Capital Gains Taxes and the Surviving Spouse
A friend of mine in West Portal (who always reads my newsletters!) asked me a question yesterday about Capital Gains Taxes and how that relates to her mother's home, her mother's deceased husband (passed away in 2008), and the 2 and 5 year period. Once I had it all together I decided it was definitely worth sharing:
Individuals can exclude up to $250,000 in profit from the sale of a main home (or $500,000 for a married couple) as long as you have owned the home and lived in the home for a minimum of two of the last five years.
The 5 year period ends when the house is sold. In other words, in the 5 years prior to the sale of the house, the surviving spouse needs to have lived in the house for at least 24 months in that 5-year period. And the home must have been their principal residence. So the surviving spouse can take the $250K tax exemption. You cannot take the $250K exemption for the deceased husband (who passed away in 2008) - he does however have a huge impact on the current situation.
In determining the taxable amount for Capital Gains, you need to determine the "Cost Basis" of the home. Usually that is done as follows:
+ Purchase costs (title & escrow fees, real estate agent commissions, etc.)
+ Improvements (replacing the roof, new furnace, etc.)
+ Selling costs (title & escrow fees, real estate agent commissions, etc.)
- Accumulated depreciation (for example, if you ever took the office in the home deduction)
= Cost Basis
And then calculating your profit or loss would be:
Selling price - Cost Basis = Gain or Loss
However, for the surviving spouse in a Community Property State, the fair market value of the house at the time of the husband's death becomes the cost basis upon which the gain would be calculated.
To help you understand this a little better, I found the following from IRS Publication 523:
Surviving spouse. If you are a surviving spouse and you owned your home jointly, your basis in the home will change. The new basis for the half interest your spouse owned will be one-half of the fair market value on the date of death (or alternate valuation date). The basis in your half will remain one-half of the adjusted basis determined previously. Your new basis in the home is the total of these two amounts.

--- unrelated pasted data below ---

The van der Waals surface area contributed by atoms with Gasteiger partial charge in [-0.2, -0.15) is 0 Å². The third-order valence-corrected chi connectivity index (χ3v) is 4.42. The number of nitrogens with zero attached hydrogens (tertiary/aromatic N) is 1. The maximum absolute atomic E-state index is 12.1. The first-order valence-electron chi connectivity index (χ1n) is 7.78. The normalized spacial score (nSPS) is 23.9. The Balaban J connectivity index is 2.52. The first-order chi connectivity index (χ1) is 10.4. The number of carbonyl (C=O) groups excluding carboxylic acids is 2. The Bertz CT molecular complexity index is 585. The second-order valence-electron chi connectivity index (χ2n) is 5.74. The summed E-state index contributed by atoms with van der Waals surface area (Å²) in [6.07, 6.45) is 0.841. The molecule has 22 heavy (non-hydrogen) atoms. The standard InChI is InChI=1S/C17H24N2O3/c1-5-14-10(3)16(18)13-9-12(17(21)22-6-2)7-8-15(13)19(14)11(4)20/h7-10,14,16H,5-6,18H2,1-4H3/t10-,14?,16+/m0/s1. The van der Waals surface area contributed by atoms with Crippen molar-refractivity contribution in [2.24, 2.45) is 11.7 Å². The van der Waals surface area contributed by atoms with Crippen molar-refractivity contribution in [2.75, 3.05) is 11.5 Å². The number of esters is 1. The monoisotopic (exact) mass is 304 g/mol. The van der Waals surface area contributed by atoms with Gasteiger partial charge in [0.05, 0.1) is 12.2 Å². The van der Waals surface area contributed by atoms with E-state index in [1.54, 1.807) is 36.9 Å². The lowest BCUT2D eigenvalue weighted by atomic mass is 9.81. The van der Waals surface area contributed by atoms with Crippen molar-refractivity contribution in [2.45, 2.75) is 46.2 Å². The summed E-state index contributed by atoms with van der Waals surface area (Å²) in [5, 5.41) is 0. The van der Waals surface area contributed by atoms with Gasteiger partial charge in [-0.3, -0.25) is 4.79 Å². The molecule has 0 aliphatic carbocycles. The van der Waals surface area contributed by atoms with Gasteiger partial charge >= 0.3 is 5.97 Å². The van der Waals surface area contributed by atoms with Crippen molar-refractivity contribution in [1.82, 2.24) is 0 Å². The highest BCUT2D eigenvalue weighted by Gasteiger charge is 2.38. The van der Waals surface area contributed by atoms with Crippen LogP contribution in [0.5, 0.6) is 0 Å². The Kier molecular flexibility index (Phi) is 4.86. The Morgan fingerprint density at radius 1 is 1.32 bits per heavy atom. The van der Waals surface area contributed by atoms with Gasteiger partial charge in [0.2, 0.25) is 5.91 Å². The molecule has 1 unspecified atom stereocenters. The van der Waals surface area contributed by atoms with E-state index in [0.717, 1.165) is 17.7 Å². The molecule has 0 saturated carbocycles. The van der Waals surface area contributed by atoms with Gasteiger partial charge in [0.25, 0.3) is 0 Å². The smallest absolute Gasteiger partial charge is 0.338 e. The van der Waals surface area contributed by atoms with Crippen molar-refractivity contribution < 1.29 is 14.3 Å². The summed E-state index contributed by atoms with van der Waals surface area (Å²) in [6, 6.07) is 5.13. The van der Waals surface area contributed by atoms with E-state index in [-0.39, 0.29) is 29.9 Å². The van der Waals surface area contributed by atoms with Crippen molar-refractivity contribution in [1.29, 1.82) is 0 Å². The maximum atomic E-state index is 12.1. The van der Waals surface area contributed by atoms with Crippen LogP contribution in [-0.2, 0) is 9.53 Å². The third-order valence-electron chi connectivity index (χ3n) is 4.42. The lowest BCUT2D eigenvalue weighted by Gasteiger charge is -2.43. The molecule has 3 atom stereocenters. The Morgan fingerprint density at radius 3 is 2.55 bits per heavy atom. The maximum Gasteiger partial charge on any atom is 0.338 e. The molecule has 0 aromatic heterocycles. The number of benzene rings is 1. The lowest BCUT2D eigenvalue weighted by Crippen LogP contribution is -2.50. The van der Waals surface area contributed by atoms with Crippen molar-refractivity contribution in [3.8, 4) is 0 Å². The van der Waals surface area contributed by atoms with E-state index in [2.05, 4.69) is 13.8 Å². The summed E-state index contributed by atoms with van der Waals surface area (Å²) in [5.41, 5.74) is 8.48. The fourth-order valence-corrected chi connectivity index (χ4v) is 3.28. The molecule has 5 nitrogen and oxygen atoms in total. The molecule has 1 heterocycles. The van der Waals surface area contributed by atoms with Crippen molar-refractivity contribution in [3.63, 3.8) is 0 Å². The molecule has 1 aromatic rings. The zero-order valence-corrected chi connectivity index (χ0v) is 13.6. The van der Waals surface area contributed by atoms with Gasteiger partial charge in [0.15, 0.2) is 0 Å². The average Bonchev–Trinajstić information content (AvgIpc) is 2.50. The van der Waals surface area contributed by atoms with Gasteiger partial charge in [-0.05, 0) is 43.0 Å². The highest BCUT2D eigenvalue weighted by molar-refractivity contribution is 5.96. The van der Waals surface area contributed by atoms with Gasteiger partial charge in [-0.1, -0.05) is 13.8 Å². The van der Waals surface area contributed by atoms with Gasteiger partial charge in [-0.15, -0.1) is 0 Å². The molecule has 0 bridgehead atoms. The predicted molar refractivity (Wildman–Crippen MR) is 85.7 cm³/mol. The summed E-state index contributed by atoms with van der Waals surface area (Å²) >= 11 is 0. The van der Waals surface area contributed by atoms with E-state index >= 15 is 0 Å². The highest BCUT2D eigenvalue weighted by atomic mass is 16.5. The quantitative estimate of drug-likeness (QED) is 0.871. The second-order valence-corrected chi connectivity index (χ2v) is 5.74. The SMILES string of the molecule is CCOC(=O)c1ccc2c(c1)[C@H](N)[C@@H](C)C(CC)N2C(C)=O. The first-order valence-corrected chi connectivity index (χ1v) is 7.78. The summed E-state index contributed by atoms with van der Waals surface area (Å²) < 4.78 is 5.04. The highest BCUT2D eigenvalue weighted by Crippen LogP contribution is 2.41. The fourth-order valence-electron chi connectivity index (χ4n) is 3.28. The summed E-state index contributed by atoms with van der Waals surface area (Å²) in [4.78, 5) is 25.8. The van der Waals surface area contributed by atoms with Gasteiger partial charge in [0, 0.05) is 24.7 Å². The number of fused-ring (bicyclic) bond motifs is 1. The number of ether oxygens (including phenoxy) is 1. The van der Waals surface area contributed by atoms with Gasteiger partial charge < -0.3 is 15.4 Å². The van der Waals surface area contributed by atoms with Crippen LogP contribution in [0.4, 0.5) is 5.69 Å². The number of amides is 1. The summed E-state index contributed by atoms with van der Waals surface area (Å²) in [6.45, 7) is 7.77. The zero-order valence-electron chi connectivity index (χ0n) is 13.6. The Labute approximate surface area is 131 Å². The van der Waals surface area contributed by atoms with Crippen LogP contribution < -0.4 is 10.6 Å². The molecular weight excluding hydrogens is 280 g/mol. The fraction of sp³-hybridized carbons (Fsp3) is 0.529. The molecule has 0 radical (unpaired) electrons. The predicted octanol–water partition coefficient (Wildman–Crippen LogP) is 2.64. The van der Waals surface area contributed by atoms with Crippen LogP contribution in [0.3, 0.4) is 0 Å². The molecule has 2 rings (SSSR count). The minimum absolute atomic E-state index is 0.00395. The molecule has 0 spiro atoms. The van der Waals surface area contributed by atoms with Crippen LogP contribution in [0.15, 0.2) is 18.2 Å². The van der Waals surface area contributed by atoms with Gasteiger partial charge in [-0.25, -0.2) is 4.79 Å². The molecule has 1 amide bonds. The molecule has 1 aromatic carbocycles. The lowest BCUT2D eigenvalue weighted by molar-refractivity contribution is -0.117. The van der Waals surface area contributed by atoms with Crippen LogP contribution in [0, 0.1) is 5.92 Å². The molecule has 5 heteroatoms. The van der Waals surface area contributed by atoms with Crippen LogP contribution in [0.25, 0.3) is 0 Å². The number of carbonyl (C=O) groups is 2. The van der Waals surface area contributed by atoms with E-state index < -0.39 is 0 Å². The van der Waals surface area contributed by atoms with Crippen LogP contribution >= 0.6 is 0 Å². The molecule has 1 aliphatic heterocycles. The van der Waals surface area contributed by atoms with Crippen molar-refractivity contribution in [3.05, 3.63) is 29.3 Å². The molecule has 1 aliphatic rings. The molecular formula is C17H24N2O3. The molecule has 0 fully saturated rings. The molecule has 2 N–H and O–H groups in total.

Your jointly owned home had an adjusted basis of $50,000 on the date of your spouse's death, and the fair market value on that date was $100,000. Your new basis in the home is $75,000 ($25,000 for one-half of the adjusted basis plus $50,000 for one-half of the fair market value).
Community property. In community property states (Arizona, California, Idaho, Louisiana, Nevada, New Mexico, Texas, Washington, and Wisconsin), each spouse is usually considered to own half of the community property. When either spouse dies, the total fair market value of the community property generally becomes the basis of the entire property, including the part belonging to the surviving spouse. For this to apply, at least half the value of the community property interest must be includible in the decedent's gross estate, whether or not the estate must file a return.
For more information about community property, see Publication 555, Community Property.
**The information provided above is freely available on the Internet and at IRS.gov. It may or may not apply to your specific situation. As is always the case in any situation, I recommend that you consult with a Trusted Tax Professional.**
John M Scott, Broker / Owner, Century 21 Scott Keys Properties, Certified Distressed Property Expert (CDPE), Council of Real Estate Brokerage Managers (CRB), serving San Francisco and the surrounding San Francisco Bay Area